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Tuesday, May 24, 2022

Cream of The Crate: CD Review #48 – Chuck Berry : One Dozen Berry’s



cream of the crate: cd review #48 – chuck berry : one dozen berry’s
CD Cover – [CLICK to enlarge]


  This review was originally posted on the first Toorak Times web site where publications ceased on that site in March 2017. The old site will be permanently closed in 2020 and these reviews are being re-published in order to preserve them on the current Toorak Times/Tagg site.




"Chuck Berry is the poet laureate of rock and roll." - (Rock & Roll Hall of Fame) _ "Rock's so good to me. Rock is my child and my grandfather." - (Chuck Berry)

Cream Of The Crate Reviews 1 to 50 were vinyl album reviews.  
The following fifty reviews (51 - 100) were originally marked as CD Reviews 1 - 50
and this numbering has been kept to keep consistency with the published CD reviews.

This is number forty eight in the series of retro-reviews of Cd albums in my collection.

The series is called,
“Cream of The Crate (CD’s)”, and they represent CD albums that I believe are of significant musical value, either because of their rarity, because they represent the best of a style or styles of music or because there is something unique about the group or the music.

If there is one man who has been synonymous with quality Rock & Roll since the 1950’s, it’s Chuck Berry.

This album by Chuck Berry has the title, One Dozen Berry’s. It was originally released on the Chess label in 1958. This is one of the many Cd re-releases of his music and was released on the Hallmark label and manufactured in the Netherlands and has the code 709702.


cream of the crate: cd review #48 – chuck berry : one dozen berry’s
CD Label – CLICK to enlarge]


It was released in 2010 and is just one of many Cd re-releases of Chuck Berry’s amazing catalog of albums.

I chose it for one reason, it was the first Chuck Berry album I ever owned, and followed on from his first (studio) album titled After School Session, released approximately one year previously.

I do really wish I still had that original vinyl copy, but sadly, like many of us have experienced, it is long lost.

It is worth pointing out that a great “Music Quiz” question might be, what was the first album Chuck Berry tracks appeared on?

Because the answer is not a Chuck Berry album but, Rock, Rock Rock – which is a 1957 album of the soundtrack to the film by the same name and predates the release of After School Session.

Rock, Rock Rock has four Chuck Berry tracks including Maybellene, his first big hit.

Now the tracks on this Cd – One Dozen Berry’s, are exactly as they were originally released, no re-working in anyway.

It has twelve tracks and history shows that at least five became well loved, certainly by all the up and coming groups in the 1960’s who made a habit of raiding the “Chuck Berry Song Book“.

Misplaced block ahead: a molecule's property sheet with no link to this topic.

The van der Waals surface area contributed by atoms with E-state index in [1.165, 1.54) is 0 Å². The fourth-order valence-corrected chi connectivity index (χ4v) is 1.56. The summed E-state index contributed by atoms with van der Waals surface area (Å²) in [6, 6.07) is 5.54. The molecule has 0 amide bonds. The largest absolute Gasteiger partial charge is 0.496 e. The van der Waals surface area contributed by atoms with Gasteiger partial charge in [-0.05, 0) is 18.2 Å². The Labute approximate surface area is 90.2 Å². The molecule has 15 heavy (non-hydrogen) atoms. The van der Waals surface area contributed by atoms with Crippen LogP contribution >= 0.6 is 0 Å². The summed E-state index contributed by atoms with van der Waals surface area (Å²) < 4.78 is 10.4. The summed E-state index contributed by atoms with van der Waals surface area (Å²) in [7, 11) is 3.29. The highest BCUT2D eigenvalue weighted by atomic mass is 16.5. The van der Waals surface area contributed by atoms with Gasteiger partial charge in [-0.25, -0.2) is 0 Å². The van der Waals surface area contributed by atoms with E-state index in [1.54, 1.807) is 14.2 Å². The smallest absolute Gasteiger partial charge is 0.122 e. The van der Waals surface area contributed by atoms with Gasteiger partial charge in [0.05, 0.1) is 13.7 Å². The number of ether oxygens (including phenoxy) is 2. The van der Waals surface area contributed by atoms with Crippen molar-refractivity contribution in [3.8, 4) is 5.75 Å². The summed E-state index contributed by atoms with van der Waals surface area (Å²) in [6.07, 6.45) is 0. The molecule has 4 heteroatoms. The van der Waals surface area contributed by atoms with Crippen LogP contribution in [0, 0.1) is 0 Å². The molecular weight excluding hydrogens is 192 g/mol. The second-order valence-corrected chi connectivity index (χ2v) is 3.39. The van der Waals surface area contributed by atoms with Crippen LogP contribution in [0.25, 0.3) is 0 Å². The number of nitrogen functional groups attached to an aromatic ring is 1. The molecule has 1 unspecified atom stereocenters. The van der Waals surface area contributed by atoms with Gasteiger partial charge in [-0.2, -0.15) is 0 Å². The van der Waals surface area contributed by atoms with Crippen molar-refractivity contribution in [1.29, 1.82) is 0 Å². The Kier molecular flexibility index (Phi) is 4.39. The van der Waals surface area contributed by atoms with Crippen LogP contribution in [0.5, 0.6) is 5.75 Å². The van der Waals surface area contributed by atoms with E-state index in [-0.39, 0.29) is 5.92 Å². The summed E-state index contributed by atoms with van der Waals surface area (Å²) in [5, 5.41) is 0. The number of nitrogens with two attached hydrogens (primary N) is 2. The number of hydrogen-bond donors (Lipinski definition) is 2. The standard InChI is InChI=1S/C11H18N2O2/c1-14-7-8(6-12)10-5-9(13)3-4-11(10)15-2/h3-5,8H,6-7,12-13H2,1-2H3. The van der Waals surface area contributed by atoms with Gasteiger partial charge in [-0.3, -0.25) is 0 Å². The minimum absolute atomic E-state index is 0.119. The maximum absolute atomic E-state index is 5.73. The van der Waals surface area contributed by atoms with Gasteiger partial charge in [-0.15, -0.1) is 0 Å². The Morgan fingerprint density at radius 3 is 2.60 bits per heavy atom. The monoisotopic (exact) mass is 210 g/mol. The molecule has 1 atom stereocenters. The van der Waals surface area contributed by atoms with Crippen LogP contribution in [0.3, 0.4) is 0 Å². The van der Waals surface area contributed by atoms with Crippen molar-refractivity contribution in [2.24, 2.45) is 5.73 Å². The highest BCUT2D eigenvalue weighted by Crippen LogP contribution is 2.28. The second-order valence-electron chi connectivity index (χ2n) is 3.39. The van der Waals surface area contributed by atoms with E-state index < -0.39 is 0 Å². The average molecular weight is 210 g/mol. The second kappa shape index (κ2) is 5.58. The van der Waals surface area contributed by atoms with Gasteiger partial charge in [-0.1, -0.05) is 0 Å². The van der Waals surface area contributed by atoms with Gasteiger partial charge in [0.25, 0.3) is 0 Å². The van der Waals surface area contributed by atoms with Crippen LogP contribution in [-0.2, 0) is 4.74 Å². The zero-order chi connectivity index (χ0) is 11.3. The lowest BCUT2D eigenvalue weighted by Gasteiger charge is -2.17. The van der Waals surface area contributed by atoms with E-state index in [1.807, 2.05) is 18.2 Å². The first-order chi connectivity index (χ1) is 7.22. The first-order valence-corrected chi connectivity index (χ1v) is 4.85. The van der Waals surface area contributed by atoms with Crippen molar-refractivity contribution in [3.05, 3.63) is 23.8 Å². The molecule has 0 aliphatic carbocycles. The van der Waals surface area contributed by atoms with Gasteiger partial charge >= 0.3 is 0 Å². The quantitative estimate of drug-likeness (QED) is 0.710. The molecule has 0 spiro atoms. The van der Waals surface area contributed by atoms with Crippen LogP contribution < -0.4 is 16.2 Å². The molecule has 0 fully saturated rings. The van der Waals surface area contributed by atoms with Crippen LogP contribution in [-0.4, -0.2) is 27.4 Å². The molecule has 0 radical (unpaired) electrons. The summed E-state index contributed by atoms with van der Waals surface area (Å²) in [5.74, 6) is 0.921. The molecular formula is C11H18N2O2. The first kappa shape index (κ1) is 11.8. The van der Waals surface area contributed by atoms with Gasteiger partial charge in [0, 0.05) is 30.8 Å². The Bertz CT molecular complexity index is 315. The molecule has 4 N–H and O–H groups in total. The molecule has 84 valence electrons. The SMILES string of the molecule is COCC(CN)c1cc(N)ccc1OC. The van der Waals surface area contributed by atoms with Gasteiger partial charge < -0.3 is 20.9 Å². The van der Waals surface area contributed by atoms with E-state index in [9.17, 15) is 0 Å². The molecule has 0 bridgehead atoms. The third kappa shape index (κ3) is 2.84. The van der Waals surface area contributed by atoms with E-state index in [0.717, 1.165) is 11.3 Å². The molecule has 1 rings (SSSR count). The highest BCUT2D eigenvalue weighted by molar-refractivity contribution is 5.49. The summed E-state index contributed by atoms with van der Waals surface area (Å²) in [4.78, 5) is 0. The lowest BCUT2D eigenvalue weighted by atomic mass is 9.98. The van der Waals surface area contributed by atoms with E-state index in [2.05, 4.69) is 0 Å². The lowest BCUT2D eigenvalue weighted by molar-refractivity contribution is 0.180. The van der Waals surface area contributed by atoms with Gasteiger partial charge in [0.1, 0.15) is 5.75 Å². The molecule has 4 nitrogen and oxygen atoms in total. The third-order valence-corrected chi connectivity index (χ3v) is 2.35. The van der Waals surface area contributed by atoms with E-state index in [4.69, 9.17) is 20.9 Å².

cream of the crate: cd review #48 – chuck berry : one dozen berry’s
Rear Cover:Track Listing – [CLICK to enlarge]
Track Listing:
1. Sweet Little Sixteen

2. Blue Feeling

3. Lajuada

4. Rocking at the Philharmonic

5. Oh Baby Doll

6. Guitar Boogie

7. Reelin’ and Rockin’

8. Ingo

9. Rock & Roll Music

10. How You’ve Changed

11. Low Feeling

12. It Don’t Take But a Few Minutes


Being only the second album release by Chuck, it provided plenty of surprises for the listener when it was released.

It certainly features Chuck’s guitar style which while it didn’t ever put him anywhere into the class of a “guitar god”, most certainly became one of the most recognisable and much copied styles of all time.

In considering the provision on some background material on Chuck Berry, the issue is the richness of choice.

This is a man who is an icon of Rock & Roll and so I went to the Rock & Roll Hall of Fame, where one can rightly expect the details to be completely accurate.

Berry was born in St. Louis in 1926. He got his first taste of the stage at 15, performing Jay McShann’s “Confessin’ the Blues” at a high school assembly.

Berry played guitar, learning the basics from a neighborhood jazz guitarist named Ira Harris. He would also develop competence on piano, saxophone, bass and drums. He sat in with bands at clubs and parties, learning a variety of styles – jump blues, jazzy ballads, boogie-woogie and hillbilly music – that would form the backbone of his approach to rock and roll.

Toward the end of 1952, he joined the Sir John Trio, which played at the Cosmopolitan Club in East St. Louis.

Pianist Johnnie Johnson was the ostensible leader, but it was Berry who began stealing the show. During their sets of jazz and blues, he’d throw in an occasional “hillbilly” song.

The sight of a black man singing white music appealed to a crowd that became progressively more integrated. This is where the essence of Berry’s act came together.

cream of the crate: cd review #48 – chuck berry : one dozen berry’s
A young Chuck – [CLICK to enlarge]


On a weekend in May 1955, Berry visited Chicago to check out the blues scene on the city’s South Side.